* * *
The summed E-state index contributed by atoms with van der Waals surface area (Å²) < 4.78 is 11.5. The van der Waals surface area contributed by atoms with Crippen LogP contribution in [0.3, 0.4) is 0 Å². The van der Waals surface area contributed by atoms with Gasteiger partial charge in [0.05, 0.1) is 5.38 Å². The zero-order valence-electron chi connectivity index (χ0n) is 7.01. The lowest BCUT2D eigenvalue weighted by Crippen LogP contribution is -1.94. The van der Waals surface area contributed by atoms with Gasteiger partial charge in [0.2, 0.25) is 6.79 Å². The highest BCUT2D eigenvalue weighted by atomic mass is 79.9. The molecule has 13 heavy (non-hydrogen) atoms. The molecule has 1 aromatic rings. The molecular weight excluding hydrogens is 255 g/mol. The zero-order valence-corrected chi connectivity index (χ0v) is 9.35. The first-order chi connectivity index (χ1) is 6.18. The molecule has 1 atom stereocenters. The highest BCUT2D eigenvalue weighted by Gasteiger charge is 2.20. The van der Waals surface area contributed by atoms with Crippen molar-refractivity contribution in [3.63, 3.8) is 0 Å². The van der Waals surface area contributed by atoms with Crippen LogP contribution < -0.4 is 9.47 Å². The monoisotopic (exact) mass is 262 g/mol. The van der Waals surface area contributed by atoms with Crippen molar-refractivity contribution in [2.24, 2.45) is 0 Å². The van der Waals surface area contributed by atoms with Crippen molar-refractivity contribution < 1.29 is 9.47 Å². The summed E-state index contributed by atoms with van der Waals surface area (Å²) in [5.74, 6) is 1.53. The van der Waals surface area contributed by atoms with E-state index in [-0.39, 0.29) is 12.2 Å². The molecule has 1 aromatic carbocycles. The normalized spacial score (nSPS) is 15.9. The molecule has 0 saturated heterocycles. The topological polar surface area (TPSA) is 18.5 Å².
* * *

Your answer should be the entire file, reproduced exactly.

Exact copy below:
The summed E-state index contributed by atoms with van der Waals surface area (Å²) < 4.78 is 11.5. The van der Waals surface area contributed by atoms with Crippen LogP contribution in [0.3, 0.4) is 0 Å². The van der Waals surface area contributed by atoms with Gasteiger partial charge in [0.05, 0.1) is 5.38 Å². The zero-order valence-electron chi connectivity index (χ0n) is 7.01. The lowest BCUT2D eigenvalue weighted by Crippen LogP contribution is -1.94. The van der Waals surface area contributed by atoms with Gasteiger partial charge in [0.2, 0.25) is 6.79 Å². The highest BCUT2D eigenvalue weighted by atomic mass is 79.9. The molecule has 13 heavy (non-hydrogen) atoms. The molecule has 1 aromatic rings. The molecular weight excluding hydrogens is 255 g/mol. The zero-order valence-corrected chi connectivity index (χ0v) is 9.35. The first-order chi connectivity index (χ1) is 6.18. The molecule has 1 atom stereocenters. The highest BCUT2D eigenvalue weighted by Gasteiger charge is 2.20. The van der Waals surface area contributed by atoms with Crippen molar-refractivity contribution in [3.63, 3.8) is 0 Å². The van der Waals surface area contributed by atoms with Crippen LogP contribution < -0.4 is 9.47 Å². The monoisotopic (exact) mass is 262 g/mol. The van der Waals surface area contributed by atoms with Crippen molar-refractivity contribution in [2.24, 2.45) is 0 Å². The van der Waals surface area contributed by atoms with Crippen molar-refractivity contribution < 1.29 is 9.47 Å². The summed E-state index contributed by atoms with van der Waals surface area (Å²) in [5.74, 6) is 1.53. The van der Waals surface area contributed by atoms with E-state index in [-0.39, 0.29) is 12.2 Å². The molecule has 1 aromatic carbocycles. The normalized spacial score (nSPS) is 15.9. The molecule has 0 saturated heterocycles. The topological polar surface area (TPSA) is 18.5 Å².